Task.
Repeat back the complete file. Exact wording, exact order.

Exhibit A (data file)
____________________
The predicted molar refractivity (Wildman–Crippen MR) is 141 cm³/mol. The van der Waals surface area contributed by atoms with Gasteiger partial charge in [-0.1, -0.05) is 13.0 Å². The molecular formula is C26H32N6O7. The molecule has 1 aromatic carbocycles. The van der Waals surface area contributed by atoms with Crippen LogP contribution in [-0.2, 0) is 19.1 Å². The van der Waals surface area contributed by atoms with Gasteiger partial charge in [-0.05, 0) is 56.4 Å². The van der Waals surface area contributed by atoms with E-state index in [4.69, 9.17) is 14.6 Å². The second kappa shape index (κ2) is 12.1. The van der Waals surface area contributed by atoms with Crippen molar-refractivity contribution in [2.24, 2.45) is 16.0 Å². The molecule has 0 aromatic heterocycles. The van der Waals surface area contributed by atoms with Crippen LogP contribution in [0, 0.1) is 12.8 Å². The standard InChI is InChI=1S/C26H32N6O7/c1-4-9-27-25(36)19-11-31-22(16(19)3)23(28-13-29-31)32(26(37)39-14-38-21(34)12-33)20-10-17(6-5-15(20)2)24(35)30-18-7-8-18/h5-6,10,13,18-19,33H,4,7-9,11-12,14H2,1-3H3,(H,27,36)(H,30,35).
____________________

The predicted molar refractivity (Wildman–Crippen MR) is 141 cm³/mol. The van der Waals surface area contributed by atoms with Gasteiger partial charge in [-0.1, -0.05) is 13.0 Å². The molecular formula is C26H32N6O7. The molecule has 1 aromatic carbocycles. The van der Waals surface area contributed by atoms with Crippen LogP contribution in [-0.2, 0) is 19.1 Å². The van der Waals surface area contributed by atoms with Gasteiger partial charge in [-0.05, 0) is 56.4 Å². The van der Waals surface area contributed by atoms with E-state index in [4.69, 9.17) is 14.6 Å². The second kappa shape index (κ2) is 12.1. The van der Waals surface area contributed by atoms with Crippen molar-refractivity contribution in [2.24, 2.45) is 16.0 Å². The molecule has 0 aromatic heterocycles. The van der Waals surface area contributed by atoms with Crippen LogP contribution in [0, 0.1) is 12.8 Å². The standard InChI is InChI=1S/C26H32N6O7/c1-4-9-27-25(36)19-11-31-22(16(19)3)23(28-13-29-31)32(26(37)39-14-38-21(34)12-33)20-10-17(6-5-15(20)2)24(35)30-18-7-8-18/h5-6,10,13,18-19,33H,4,7-9,11-12,14H2,1-3H3,(H,27,36)(H,30,35).